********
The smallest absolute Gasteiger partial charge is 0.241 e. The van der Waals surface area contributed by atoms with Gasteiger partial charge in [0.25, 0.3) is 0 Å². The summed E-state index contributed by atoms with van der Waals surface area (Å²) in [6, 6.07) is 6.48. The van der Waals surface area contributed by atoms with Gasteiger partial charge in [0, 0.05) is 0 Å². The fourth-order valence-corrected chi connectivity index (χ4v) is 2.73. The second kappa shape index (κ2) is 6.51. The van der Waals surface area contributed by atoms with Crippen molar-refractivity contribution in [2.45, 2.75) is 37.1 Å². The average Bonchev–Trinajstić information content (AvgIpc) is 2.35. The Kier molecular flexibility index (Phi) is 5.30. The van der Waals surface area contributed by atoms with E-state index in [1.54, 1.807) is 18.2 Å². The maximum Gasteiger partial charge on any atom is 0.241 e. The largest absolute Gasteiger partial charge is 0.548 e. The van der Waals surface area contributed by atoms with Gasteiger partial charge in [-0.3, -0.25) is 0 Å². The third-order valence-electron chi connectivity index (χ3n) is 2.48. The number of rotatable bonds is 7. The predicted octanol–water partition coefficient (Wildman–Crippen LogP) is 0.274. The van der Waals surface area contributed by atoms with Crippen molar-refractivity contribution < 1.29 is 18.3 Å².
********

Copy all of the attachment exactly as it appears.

The smallest absolute Gasteiger partial charge is 0.241 e. The van der Waals surface area contributed by atoms with Gasteiger partial charge in [0.25, 0.3) is 0 Å². The summed E-state index contributed by atoms with van der Waals surface area (Å²) in [6, 6.07) is 6.48. The van der Waals surface area contributed by atoms with Gasteiger partial charge in [0, 0.05) is 0 Å². The fourth-order valence-corrected chi connectivity index (χ4v) is 2.73. The second kappa shape index (κ2) is 6.51. The van der Waals surface area contributed by atoms with Crippen molar-refractivity contribution in [2.45, 2.75) is 37.1 Å². The average Bonchev–Trinajstić information content (AvgIpc) is 2.35. The Kier molecular flexibility index (Phi) is 5.30. The van der Waals surface area contributed by atoms with E-state index in [1.54, 1.807) is 18.2 Å². The maximum Gasteiger partial charge on any atom is 0.241 e. The largest absolute Gasteiger partial charge is 0.548 e. The van der Waals surface area contributed by atoms with Gasteiger partial charge in [-0.3, -0.25) is 0 Å². The third-order valence-electron chi connectivity index (χ3n) is 2.48. The number of rotatable bonds is 7. The predicted octanol–water partition coefficient (Wildman–Crippen LogP) is 0.274. The van der Waals surface area contributed by atoms with Crippen molar-refractivity contribution < 1.29 is 18.3 Å².